After a couple years of the solo project I got bored and wanted to start something bigger than myself. I called up JD and Derrick and asked if they wanted to start a band. We played as a three piece with hired drummers for a while until JD mentioned his buddy Tyler was available to play. Tyler’s then-band was in the process of dissolving and he had recently moved to LA from Orange County. We had him in for a rehearsal and knew right away he’d be a great fit.
What is your songwriting process? Has it changed or evolved over the years?
Kyle: My songwriting process has (and I think should for everyone) changed drastically over the years. I see it as less of a process and more as a series of experiments.
The initial spark is magical and mystical and I honestly can’t tell you where it comes from. I’ll be in the shower or on the freeway or in the middle of a dream and something will come to me. I immediately grab my phone to record a voice memo to get the initial idea down and then from there the writing process is different every time. Sometimes I grab a guitar and figure out the music then write lyrics to it. Sometimes I write all the lyrics then sit down and figure out how to make sense of it musically. Sometimes I force myself to write on instruments that I don’t know how to play. Sometimes I even force myself to conceptualize everything in my head and write the entire song without touching an instrument. At the end of the day, I try to let the song guide me through the “process” as much as possible.
How did you first become acquainted with John Spiker, and what role has he played in shaping the band’s sound?
Kyle: John was a friend of my roommate’s. When I decided I wanted to make an EP, I originally planned to have my buddy Noah Gundersen come down from Seattle and we would make this record in my garage studio. We had everything lined up but Noah ended up having to cancel due to a scheduling conflict (fun fact: That scheduling conflict was him deciding to go back into the studio to make what would later become Carry the Ghost, a record that if you haven’t heard, you need to stop reading this now and go listen to immediately). After it didn’t work out with Noah, I was back to the drawing board. I had a couple meetings with producers and engineers, but John really stood out to me. His studio was very comfortable, he had everything we would need to make a great record and John’s whole attitude about everything was exactly what I wanted. Someone who was first and foremost interested in making something that he would be proud of. I could feel his genuine interest in the project and I knew that would eventually translate to a great sounding record.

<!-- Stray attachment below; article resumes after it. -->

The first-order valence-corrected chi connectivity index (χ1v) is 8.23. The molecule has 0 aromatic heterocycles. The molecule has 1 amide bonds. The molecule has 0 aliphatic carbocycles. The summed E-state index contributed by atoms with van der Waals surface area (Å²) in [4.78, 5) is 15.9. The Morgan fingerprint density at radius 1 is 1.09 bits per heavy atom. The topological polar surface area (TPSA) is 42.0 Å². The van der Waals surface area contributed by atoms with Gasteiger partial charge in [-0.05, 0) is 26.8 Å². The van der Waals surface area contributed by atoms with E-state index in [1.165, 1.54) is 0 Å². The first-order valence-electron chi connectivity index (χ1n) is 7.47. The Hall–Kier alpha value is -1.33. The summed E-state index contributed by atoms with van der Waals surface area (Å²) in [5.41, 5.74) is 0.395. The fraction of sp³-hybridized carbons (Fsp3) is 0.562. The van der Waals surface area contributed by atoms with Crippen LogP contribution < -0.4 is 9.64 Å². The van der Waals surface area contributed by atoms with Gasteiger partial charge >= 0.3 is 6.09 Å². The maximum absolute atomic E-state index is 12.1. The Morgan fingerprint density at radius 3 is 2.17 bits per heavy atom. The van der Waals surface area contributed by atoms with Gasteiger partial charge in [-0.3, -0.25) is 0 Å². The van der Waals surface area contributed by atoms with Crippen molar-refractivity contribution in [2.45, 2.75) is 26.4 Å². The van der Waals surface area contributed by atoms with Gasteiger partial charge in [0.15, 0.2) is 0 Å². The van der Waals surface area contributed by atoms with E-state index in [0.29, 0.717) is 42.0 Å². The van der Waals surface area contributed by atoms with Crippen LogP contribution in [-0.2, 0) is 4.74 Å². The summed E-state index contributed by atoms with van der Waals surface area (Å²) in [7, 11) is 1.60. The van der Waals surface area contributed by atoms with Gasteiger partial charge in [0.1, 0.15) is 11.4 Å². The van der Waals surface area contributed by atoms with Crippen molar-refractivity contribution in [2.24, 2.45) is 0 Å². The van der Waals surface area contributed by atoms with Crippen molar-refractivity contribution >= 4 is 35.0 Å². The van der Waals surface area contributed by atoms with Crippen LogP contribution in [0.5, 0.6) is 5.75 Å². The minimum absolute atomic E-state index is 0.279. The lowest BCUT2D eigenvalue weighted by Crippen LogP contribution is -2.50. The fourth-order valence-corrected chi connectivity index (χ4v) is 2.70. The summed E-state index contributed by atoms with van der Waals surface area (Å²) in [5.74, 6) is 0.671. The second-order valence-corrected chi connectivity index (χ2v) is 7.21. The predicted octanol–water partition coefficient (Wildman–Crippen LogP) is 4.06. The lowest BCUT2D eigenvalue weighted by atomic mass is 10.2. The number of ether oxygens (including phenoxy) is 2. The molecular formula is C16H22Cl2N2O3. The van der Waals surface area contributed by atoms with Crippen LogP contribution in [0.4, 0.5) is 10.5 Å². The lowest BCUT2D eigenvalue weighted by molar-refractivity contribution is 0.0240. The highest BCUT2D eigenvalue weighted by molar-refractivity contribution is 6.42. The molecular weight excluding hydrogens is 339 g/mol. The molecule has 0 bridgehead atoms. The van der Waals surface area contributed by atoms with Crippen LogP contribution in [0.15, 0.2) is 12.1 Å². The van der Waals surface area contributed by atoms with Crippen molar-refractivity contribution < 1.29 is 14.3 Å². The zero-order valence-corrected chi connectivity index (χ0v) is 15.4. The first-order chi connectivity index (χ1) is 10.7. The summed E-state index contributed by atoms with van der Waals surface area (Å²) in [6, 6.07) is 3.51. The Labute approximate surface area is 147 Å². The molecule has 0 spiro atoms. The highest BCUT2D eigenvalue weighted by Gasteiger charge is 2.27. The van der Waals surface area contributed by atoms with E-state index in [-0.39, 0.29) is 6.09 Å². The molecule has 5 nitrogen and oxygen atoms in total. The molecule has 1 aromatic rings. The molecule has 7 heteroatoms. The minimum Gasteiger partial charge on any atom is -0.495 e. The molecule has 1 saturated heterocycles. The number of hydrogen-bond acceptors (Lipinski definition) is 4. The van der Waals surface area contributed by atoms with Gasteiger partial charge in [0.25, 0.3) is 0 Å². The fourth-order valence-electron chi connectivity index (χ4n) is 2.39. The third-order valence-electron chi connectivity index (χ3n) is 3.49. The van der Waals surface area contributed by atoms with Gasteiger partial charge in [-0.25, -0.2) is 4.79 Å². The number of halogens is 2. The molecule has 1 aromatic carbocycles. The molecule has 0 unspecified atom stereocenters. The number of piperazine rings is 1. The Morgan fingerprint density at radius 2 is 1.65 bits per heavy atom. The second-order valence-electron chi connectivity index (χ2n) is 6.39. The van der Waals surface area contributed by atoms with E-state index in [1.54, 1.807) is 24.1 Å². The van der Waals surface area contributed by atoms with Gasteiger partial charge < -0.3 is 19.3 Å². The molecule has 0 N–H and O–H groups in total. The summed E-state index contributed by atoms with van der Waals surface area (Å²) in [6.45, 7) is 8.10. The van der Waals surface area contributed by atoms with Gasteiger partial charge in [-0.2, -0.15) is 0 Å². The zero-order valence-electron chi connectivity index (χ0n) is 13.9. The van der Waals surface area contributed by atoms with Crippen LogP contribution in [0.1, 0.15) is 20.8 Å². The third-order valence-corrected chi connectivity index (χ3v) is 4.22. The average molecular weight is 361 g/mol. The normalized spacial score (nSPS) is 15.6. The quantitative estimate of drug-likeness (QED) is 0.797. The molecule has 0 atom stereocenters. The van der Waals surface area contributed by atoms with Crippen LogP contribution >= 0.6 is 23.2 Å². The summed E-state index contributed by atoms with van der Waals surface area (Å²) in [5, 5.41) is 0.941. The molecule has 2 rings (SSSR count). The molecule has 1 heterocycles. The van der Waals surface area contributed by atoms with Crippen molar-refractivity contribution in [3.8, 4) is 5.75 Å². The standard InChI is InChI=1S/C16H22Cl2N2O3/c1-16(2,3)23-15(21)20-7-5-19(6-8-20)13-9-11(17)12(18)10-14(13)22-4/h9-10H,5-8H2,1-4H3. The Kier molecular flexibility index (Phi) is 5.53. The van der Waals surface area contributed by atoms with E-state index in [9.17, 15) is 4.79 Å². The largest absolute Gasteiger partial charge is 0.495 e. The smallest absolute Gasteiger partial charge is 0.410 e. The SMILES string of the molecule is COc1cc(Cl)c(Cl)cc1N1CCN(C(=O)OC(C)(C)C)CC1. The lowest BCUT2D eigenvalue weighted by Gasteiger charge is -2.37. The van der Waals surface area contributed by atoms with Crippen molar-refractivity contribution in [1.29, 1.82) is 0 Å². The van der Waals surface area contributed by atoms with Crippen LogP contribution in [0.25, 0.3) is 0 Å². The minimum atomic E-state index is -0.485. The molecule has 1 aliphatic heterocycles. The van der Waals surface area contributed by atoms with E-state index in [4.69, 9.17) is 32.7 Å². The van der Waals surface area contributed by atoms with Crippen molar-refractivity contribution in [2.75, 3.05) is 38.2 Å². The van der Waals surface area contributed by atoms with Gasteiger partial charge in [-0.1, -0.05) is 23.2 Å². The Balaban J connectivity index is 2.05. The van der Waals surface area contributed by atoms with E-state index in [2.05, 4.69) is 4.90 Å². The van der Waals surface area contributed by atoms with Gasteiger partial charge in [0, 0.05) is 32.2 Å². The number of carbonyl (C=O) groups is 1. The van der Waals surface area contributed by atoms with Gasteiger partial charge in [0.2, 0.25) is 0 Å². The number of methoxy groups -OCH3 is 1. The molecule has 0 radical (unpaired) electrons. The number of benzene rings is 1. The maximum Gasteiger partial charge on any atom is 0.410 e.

When you’re not performing or recording, how close are the members of Boroughs? Let’s say one of you is having a BBQ… do all of the other band members get an invite?
Kyle: I would say we’re very close. These guys are some of my best friends regardless of the music we make. Even if they were to all quit tomorrow I’d still be drinking with them five nights out of the week.
What’s the best movie you’ve seen recently?
Kyle: The Martian. Hands down.
After your EP is released, what’s next for Boroughs?
Kyle: World domination? We’re working on our EP release party now (which we’re REALLY excited for). We’re also playing a few out of town dates. I think the main plan is to start touring and building our fanbase outside the LA area.